Meeting Hugh was one of those life-changing moments for me. Hugh taught me to look at the homeless in a different way — in a relational way. As part of the research for writing, I went down to Moore Square, watched as Hugh and others served biscuits to the homeless. I have never forgotten the lessons I learned from being with that community that day. Even now, sitting in my office, thousands of miles away from Moore Square, I remember the people I met that day, and the stories they told me. I don’t think of the homeless as a nameless, faceless group. I think of them as Vernon and Ronnie and Lena. By their names, their stories.
So it angered me when I read the story on the Love Wins blog about how the police told Hugh on Saturday that they could not serve biscuits unless they wanted to be arrested. The making of biscuits on Sunday morning was my act of defiance and solidarity.
I live a long ways from Raleigh.
What else could I do but make biscuits, and pray for Hugh and the folks at Love Wins and the good people in Moore Park, who find themselves marginalized once more?
Word of the threatened arrest spread quickly via social media. If nothing else, Hugh Hollowell and the folks at Love Wins learned just how many friends they have, which really speaks to how changing the world really can happen one biscuit at a time.
The biscuit ban even made Good Morning America.
Way out in Colorado, my friend Alyse was so disturbed by what was going on in Raleigh, she wrote an eloquent blog post in which she asks the following: What if there is no them? Just us.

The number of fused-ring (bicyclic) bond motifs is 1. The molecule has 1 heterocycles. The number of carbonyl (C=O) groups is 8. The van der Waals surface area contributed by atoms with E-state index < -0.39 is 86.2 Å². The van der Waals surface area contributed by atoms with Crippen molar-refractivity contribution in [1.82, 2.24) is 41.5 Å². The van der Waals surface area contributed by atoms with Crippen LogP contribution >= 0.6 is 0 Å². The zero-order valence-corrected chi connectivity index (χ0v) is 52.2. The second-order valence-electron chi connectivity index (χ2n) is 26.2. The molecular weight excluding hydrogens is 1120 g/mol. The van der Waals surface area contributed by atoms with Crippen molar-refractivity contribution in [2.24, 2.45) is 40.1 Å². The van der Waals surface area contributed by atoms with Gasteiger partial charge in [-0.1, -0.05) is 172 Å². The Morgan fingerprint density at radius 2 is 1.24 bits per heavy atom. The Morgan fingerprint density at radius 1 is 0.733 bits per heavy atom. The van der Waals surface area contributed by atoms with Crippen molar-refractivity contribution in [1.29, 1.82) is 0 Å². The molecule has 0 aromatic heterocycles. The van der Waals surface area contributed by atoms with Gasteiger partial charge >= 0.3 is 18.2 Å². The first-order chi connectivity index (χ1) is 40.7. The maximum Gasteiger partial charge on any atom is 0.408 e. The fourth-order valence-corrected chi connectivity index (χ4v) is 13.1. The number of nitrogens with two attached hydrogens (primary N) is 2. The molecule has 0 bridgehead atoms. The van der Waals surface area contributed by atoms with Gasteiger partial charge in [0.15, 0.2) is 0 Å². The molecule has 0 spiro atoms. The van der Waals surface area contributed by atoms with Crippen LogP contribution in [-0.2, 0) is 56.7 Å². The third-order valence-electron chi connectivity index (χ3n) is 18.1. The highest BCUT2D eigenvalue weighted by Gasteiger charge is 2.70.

And way down South in Georgia, the gal who first informed me about the Biscuit Ban, wrote her own troubled blog post quoting Hugh: “Our liberation is bound up in each other.”
We recognize that, of course. That’s how come we’ve been in all those wars, or at least that’s the marketing tool for war — that our liberation is bound up in the liberation of others. We preach that message to the world at large.
It’s just when it comes to the chronically homeless among us our city leaders would prefer to hide them than to liberate them.
All this isn’ t news, really. CBS reported last year that Mayor Bloomberg, the soda pop jerk, went so far as to ban the donating of food to the homeless shelters of New York.
And NPR has reported on the many ways in which cities enact laws that harm the homeless. Philly enacted a ban on serving food in public parks. City leaders sound so eloquent when they talk about the ways in which they criminalize homelessness. They say it’s all about the dignity of the people, that every person deserves to have a meal inside away from the harsh elements of Mother Nature.
What a load of dookey.
There is something seriously wrong with our laws and our city leaders when a bunch of narrow-minded homophobic bigots calling themselves Westboro Baptist church are allowed by the Supreme Court to raise all the ruckus they want at the funerals of dead soldiers and dead babies, yet, those who are feeding the hungry, carrying for the poor in public places, as Jesus commanded of all of us, are ordered to cease and desist or face arrest.
I never thought I’d live to the see the day that biscuits and black coffee are outlawed, and America’s ministers are forced to NOT feed the hungry under threat of arrest.